Key Factors for Successful Reseeding

There are a number of key factors to establishing a successful reseed, and the first step is to have a planned approach. This will involve identification of poor performing pastures, consideration to the type of cultivation required, management practices and grass mixture required.

1. Identification of when a pasture is in need of reseeding.

There are a number of factors that indicate when pastures are in need of reseeding, including the following:

  • Decline in yields
  • Decline in number of grazing days
  • Poor or declining response to nitrogen
  • Uncontrollable broad-leaved weeds
  • High levels of weed grasses such as scutch and creeping bent grasses
  • Poorer milk yields or stock thrive

2. Analysis of soil status

It is important that any imbalances in the soil are corrected and brought up to optimum levels. A soil test will identify the soil pH (aim for 6.5), lime requirements, P & K levels.

3. Spray off paddock

It is important to spray off paddocks in good growing weather, ensuring good leaf area to absorb as much chemical as possible. The old sward should be sprayed 7-10 days before final grazing or mowing. Don’t spray swards that have excessive growth as this will lead to poorer kill of scotch and docks. Choosing only the leading brands of Round-up is important. A tight grazing or mowing after spraying or mowing will ensure a low level of thrash.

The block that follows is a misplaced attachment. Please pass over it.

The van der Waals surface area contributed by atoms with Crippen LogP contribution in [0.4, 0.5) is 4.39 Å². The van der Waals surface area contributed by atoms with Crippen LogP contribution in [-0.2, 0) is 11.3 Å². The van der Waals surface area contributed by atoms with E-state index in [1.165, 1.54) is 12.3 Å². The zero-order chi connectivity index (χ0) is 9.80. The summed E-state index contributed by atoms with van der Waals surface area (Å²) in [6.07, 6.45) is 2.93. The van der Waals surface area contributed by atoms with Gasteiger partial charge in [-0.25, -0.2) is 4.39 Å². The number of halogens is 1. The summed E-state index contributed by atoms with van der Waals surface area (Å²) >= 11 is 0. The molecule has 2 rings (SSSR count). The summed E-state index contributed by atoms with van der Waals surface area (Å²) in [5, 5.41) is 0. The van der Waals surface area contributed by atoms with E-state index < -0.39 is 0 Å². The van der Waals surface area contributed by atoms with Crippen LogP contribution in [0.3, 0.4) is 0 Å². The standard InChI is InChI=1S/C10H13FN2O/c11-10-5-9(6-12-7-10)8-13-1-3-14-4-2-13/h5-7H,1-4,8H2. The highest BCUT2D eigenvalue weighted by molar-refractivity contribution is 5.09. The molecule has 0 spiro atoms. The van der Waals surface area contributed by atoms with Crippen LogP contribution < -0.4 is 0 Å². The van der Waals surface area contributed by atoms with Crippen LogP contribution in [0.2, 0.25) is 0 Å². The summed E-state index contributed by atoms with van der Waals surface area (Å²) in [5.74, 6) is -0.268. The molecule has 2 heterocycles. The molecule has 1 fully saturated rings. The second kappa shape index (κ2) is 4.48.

4. Method of reseeding

There are many different cultivation and sowing methods, but plough, till and sow will provide the most consistent results. Min-till/direct drill can be equally successful, but is best avoided very early or late in the season as results can be affected by pests such as slugs, leatherjacks and fruit-fly. It is vital that what method is used that a fine, firm, level seedbed is achieved. Rolling after sowing will provide good seed to soil contact and hold moisture in the seedbed to aid quick germination.

5. Choosing varieties

Only choose mixtures that are going to deliver what is required of the new reseed – and that suits the current farming system.

6. Early control of weeds and pests

Once established after 6 weeks, assess swards for weed levels and choose the most suitable herbicide to best kill the weeds present. Two key weeds that need careful monitoring and control in new leys are Docks and Chickweed.

7. Graze at low cover

Graze the new reseed as soon as the plants do not pull out of the ground. It is especially important that autumn reseeds are grazed before the first winter and keep grazing at low covers. It is best to avoid cutting the new reseed for silage in the first year.